“Public Achievement”

At the end of last year, I was asked the question by my friend, “How much do individuals need to take action to make changes in society?” She did not believe society would change unless the heads of the political and social systems were replaced.
I cannot get this question out of my head. Looking back on my experience, although I grew up in the Japanese system, I have been very impressed and influenced by the Danish attitudes, which are “being aware that each individual is a member of society, believing that we can modify society by ourselves, and always continuing dialogue and taking action in the community to which we belong.”
However, it would be hard for most of us to recognise society as something we can change. Considering my friend’s question and our dialogue, she would think society is created by someone else or determined by limited leaders. Also, the definition of “society” would be a large organisation such as a nation or prefecture, and these recognitions would keep society away from her.
Certainly, because our population is still more than 100 million, it is almost impossible to dream we can make a prompt change nationwide. In addition, my friend said she had felt hopeless toward politics after the regime change in 2009, as we could not have seen any drastic positive changes since then.
There are multiple backgrounds and excuses why we cannot be proactive toward politics and society. Nevertheless, I do not want to give up. I am worried that we tend to reach a conclusion that we cannot change anything. It means we stop thinking about our lives. It may also lead to a deterioration in the quality of citizens’ voices.
Then, how can we deal with this problem? How can we continue thinking about society and politics and keep moving, even if we feel hopeless?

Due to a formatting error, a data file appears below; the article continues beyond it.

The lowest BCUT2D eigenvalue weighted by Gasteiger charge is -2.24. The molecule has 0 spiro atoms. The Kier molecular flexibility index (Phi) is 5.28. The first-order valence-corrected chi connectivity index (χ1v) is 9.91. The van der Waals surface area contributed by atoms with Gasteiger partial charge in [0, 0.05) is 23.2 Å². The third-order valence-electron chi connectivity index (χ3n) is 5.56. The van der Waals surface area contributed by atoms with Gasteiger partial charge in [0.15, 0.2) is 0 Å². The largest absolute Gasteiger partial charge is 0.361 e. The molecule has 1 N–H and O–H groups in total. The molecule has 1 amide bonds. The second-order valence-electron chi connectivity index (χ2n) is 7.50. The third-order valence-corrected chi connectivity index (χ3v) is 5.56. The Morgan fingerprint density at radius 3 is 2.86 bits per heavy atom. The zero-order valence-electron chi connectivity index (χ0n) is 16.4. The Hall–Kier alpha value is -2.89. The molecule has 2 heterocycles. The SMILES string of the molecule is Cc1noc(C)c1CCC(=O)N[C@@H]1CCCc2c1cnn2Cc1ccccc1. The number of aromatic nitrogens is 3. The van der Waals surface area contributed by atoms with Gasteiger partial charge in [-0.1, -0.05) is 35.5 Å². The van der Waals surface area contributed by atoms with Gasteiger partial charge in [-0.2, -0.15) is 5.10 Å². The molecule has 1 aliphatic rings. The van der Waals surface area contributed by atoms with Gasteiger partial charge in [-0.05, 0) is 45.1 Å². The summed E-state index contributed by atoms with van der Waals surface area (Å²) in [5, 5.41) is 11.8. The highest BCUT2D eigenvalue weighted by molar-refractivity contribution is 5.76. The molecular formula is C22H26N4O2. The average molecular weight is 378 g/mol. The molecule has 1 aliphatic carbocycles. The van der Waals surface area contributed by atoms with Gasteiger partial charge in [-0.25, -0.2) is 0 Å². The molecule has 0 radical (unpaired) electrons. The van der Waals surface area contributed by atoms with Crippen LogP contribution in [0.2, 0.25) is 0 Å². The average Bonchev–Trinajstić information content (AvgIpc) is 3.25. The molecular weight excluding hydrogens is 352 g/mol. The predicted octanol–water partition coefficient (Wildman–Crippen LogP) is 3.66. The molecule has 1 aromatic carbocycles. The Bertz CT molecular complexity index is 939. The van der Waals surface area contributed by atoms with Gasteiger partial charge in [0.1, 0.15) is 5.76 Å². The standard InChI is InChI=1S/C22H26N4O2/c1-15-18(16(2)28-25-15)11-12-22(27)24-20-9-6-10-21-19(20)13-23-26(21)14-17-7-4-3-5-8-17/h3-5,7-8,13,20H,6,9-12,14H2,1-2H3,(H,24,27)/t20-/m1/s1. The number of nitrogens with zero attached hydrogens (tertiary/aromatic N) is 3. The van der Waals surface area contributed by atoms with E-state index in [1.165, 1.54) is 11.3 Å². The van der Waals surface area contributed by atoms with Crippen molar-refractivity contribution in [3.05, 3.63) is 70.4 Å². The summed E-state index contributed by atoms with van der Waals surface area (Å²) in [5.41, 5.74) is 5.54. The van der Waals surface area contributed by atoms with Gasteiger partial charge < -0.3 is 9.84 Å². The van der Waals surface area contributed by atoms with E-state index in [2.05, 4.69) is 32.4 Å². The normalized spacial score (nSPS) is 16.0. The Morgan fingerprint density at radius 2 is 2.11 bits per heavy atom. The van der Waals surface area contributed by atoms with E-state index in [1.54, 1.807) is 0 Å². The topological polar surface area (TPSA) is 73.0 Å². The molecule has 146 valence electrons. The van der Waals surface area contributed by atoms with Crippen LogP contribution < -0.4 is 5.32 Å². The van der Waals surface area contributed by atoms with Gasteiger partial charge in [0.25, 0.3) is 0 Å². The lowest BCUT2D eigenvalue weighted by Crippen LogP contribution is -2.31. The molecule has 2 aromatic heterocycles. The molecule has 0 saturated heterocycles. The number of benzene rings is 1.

I came across a method/approach called “Public Achievement,” which was established by the University of Minnesota in 1990.
What is “Public Achievement”?
To summarise, the idea is to clarify the relationship between the individual and society, to make individuals feel that they are connected to society and that taking their own action is meaningful. At the last part of its approach, participants implement small action in their local communities.
It is practised in various regions of the world and has also been implemented in Japan by Tokai University. The below article introduces how Tokai University have adopted Public Achievement into their curriculum.

Horimoto, M. and Ninomiya-Lim, S. (2020). Nurturing Citizenship in Higher Education: Public Achievement-style Education at Tokai University. Educational Studies in Japan, 14(0), pp.29–38. doi:https://doi.org/10.7571/esjkyoiku.14.29.

As I think this approach seems effective, I have just started to think how to put it into practice in the school I run. But at the same time, I wondered whether it would suit the Japanese culture. I can’t quite put everything together, and it seems pretty far from the conclusion, but that’s what’s on my mind at the moment.
The header photo taken by me in Finland. Dining table helps us to have dialogues and compose a small community/society.

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